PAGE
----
<p>I wrote earlier this month about why <a href="" target="_blank" rel="follow">a perfect storm is about to hit</a> global power grids.</p><p>Investors and companies spend very little time thinking about electricity. For most companies and consumers -- at least outside of South Africa -- simply hook up to the grid and turn o the lights.</p><p>The same was true of the data centre business for much of its existence but that's changing quickly. The Xbox network in California alone already uses more electricity than entire African countries and things like generative AI will crunch grids further.</p><p>Here is a (slightly dated) chart showing the acceleration in power demand from tech companies.</p><p>Here was Sam Altman last month:</p><blockquote>“We still don’t appreciate the energy needs of this technology. There’s no way to get there without a breakthrough. We need fusion, or we need like radically cheaper solar plus storage or something at massive scale."</blockquote><p>On Friday, Mark Zuckerberg gave an interview where he made the same point.</p><p>One of the things he highlights is the slow pace of energy permitting, including generation and transmission lines. Add into that the difficulties of getting green metals like copper and lithium out of the ground and you have a problem. Then factor in the need to limit carbon dioxide emissions and it's compounded.</p><p>Right now, the market is turning to natural gas and coal to feed into new demand but that's not going to work in the long term.</p><p>Zuckerberg argues that it's a good idea to invest $10 billion or $100 billion into securing power supply but he also talks about the uncertainty around how much is needed and why it's a tough decision to commit that capital. That hesitancy and the long lead times will lead to an inevitable crunch.</p><p>Investing around that theme is tricky. If we're power-limited then perhaps there's a case for the utilities themselves but they're heavily regulated and that means that the payoff is moderate at best. There are companies building out transformers and the like but some have already moved and that's still a relatively small industry. </p><p>Natural gas is cheap right now and that may ultimately be the beneficiary even though many people would rather the demand go to green energy instead. What's happening is that places like Texas with abundant natural gas are courting data centres.</p><p>I'm sure there are other avenues I haven't considered but I think many roads lead to copper because there simply isn't enough supply and lead times for new mines are extraordinary. The risk is that China's demand for copper drops on a soft economy, creating some breathing room. However the risks run both ways as demand for power, EVs and robotics could supercharge the supply deficit.</p> This article was written by Adam Button at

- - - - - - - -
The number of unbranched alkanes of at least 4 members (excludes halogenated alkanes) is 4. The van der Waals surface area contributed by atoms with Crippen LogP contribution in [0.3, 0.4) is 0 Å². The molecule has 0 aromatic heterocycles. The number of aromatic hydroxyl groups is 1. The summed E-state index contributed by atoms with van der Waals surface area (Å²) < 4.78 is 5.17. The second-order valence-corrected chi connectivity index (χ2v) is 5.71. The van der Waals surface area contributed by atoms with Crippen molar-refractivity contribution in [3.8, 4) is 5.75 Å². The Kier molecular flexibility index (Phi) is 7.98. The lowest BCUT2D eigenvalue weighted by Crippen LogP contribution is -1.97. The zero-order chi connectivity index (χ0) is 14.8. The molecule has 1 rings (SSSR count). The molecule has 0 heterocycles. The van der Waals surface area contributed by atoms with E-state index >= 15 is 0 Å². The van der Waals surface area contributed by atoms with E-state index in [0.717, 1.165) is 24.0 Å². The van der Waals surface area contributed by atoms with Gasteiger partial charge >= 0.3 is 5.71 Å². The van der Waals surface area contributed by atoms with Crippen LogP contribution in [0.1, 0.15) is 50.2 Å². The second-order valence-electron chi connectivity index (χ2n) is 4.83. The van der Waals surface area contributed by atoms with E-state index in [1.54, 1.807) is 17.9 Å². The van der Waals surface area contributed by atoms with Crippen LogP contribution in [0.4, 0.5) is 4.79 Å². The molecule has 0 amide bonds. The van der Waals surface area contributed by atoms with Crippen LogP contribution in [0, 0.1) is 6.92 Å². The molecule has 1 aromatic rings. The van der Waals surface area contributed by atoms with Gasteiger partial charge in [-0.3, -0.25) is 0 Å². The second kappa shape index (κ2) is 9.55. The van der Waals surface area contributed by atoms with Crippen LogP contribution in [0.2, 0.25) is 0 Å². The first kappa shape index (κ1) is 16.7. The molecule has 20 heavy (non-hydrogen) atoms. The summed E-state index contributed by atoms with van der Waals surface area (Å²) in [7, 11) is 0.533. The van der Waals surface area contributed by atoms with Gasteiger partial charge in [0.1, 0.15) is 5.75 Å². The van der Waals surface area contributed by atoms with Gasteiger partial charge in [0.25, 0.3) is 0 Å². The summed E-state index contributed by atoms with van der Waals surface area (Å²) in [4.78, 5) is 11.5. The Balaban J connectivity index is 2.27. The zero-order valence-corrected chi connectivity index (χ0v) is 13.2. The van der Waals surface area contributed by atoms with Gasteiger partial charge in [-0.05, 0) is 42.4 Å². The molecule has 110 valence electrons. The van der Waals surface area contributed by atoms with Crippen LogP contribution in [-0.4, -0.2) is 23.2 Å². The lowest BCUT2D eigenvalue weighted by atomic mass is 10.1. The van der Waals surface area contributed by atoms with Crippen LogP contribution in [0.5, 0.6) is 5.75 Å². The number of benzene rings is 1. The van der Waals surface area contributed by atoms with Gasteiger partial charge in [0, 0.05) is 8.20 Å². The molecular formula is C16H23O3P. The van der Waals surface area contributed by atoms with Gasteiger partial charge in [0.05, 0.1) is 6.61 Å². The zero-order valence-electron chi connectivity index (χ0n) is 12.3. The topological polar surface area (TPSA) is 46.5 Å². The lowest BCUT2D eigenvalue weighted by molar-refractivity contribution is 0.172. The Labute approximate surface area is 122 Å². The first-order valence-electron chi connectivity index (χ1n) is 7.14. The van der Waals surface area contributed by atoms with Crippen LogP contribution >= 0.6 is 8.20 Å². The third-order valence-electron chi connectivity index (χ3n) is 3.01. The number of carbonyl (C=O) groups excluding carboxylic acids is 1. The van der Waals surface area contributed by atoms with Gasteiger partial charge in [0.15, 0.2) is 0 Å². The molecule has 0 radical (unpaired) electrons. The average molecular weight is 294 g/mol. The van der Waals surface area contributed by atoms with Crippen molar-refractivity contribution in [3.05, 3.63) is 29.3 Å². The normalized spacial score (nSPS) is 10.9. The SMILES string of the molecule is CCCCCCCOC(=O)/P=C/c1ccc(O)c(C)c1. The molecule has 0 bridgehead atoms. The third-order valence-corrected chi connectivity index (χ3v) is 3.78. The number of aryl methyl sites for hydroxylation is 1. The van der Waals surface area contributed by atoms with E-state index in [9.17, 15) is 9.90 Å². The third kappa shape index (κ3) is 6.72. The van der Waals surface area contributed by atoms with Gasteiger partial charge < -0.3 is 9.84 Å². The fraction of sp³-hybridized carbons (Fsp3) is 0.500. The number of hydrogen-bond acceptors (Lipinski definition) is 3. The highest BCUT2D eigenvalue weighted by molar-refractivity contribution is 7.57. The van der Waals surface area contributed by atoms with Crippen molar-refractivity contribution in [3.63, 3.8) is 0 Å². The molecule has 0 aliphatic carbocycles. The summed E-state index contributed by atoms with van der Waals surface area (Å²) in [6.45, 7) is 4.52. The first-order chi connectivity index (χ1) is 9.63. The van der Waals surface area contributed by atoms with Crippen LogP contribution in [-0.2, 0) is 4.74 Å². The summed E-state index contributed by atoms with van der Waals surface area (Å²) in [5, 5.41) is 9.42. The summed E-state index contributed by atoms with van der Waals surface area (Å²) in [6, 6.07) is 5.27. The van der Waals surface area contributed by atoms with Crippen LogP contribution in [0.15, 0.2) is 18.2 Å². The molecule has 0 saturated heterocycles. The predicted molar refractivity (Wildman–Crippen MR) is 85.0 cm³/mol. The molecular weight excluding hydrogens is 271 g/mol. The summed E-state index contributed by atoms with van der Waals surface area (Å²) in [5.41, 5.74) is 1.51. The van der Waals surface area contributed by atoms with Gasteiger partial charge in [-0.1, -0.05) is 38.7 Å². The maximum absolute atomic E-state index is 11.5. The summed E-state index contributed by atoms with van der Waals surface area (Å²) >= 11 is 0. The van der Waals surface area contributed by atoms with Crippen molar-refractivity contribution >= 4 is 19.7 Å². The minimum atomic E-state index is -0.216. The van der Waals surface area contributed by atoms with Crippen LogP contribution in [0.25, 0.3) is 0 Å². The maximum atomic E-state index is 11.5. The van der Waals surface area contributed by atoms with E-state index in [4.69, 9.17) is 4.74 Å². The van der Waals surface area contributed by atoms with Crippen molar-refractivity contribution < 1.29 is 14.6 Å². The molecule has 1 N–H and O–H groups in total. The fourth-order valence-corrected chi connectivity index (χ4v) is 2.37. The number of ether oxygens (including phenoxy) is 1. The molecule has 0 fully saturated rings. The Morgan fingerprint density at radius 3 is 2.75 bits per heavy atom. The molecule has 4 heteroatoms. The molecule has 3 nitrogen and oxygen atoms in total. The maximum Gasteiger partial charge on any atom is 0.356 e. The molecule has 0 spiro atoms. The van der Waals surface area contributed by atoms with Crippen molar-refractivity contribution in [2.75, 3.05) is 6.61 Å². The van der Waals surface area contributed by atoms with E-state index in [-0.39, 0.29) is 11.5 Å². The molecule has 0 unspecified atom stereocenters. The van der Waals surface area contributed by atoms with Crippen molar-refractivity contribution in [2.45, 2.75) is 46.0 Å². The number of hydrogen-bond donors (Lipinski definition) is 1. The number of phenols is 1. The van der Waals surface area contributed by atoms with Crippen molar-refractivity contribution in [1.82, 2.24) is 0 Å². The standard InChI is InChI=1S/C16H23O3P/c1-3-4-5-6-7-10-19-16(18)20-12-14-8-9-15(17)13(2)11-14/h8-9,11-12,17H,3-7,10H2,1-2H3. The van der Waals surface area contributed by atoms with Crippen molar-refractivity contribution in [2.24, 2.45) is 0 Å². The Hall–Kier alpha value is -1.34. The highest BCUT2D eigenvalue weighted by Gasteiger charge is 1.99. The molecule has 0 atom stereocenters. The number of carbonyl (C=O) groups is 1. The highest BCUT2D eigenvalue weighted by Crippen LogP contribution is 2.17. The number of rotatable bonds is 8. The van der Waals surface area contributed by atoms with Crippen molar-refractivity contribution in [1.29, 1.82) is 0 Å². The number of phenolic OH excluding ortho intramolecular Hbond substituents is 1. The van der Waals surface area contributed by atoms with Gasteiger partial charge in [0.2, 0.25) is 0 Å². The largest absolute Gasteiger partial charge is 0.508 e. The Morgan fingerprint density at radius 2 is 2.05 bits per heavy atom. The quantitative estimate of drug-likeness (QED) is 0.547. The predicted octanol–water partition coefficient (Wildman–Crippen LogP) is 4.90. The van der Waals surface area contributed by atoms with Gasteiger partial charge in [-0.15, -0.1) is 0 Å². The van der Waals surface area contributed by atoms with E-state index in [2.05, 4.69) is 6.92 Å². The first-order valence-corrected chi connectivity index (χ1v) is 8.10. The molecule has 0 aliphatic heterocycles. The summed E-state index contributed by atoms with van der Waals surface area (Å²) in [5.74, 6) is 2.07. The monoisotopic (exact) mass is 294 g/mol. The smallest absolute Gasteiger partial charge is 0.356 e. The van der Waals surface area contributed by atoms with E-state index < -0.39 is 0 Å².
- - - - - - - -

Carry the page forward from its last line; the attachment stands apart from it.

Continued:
European equities score a win, led by the FTSE 100

Mon, Apr 22, 2024 3:37 PM

<p>FTSE 100 daily</p><p>Closing changes:</p><ul><li>Stoxx 600 +0.6%</li><li>German DAX +0.6%</li><li>UK FTSE 100 +1.7%</li><li>French CAC +0.2%</li><li>Italy MIB -0.7%</li><li>Spain IBEX +1.5%</li></ul><p>There haven't been many days of significant UK outperformance in the past year.</p> This article was written by Adam Button at

Nasdaq gives up gains, threatens seventh consecutive day of declines

Mon, Apr 22, 2024 3:04 PM

<p>It's a huge week for the Nasdaq with earnings from Tesla, Meta, Microsoft, Alphabet, Intel and Snap. At the moment, the market is clearly worried and chipmakers are particularly soft.</p><p>The Nasdaq has fallen for six straight days and early gains today have evaporated with the index now trading flat.</p><p>Zooming out, there's a saying that 'bull markets go up the escalator and correct down the elevator'. That means that in bull markets, there are often steady gains interrupted by sharp corrections. That's the kind of thing we're seeing right now and it gives me confidence that we're still in a bull market, despite the dismal mood.</p><p>We've also seen a handful of times in recent years where tech stocks sell ahead of earnings and then rally when they're not as bad as feared. That said, the bar is high for some of these companies, particularly megacap tech and chipmakers. Last week, Netflix reported solid earnings but crumbled anyway and it's down another 0.7% today.</p><p>A big problem is rising Treasury yields. The catalyst for tech is likely to be a turn lower in US economic data, and inflation in particular. There's still plenty of reason to believe that will happen.</p><p>Here's the Bank of America CFO:</p><blockquote>“So you’re seeing the consumer hang there and continue to spend, but spend at a level that’s more consistent with a more trend type of economy and we will see all that play out over the sense of the next quarter…if you just extended that through from the fourth quarter of 2019 to today, given that the economy is 30% larger, we kind of feel like consumer is approaching that floor, so we’re still in this belief that Q2 is going to be--Q3 may be the turning point for consumer. You can see that slowing now."</blockquote><p>Here's the CFO of American Express:</p><blockquote>"Overall, while we do continue to see a softer spend environment</blockquote><p>Here's the Discover CFO:</p><blockquote>“Sales slowed across categories with the largest decline occurring in the everyday category, which includes supermarkets, gas and wholesale clubs. While we continue to add new accounts, in general, we are seeing card members spend less, particularly among lower-income households which are most impacted by the cumulative effects of inflation. Based on trends in the period, we expect sales to be flat to slightly negative this year</blockquote> This article was written by Adam Button at

Eurozone April flash consumer confidence -14.7 vs -14.4 expected

Mon, Apr 22, 2024 2:00 PM

<ul><li>Prior was -14.9</li></ul><p>The long-term average for this indicator is -11 so there is work to do in order to get back to an area where you can price in modest growth.</p><p> Data released by the European Commission.</p> This article was written by Adam Button at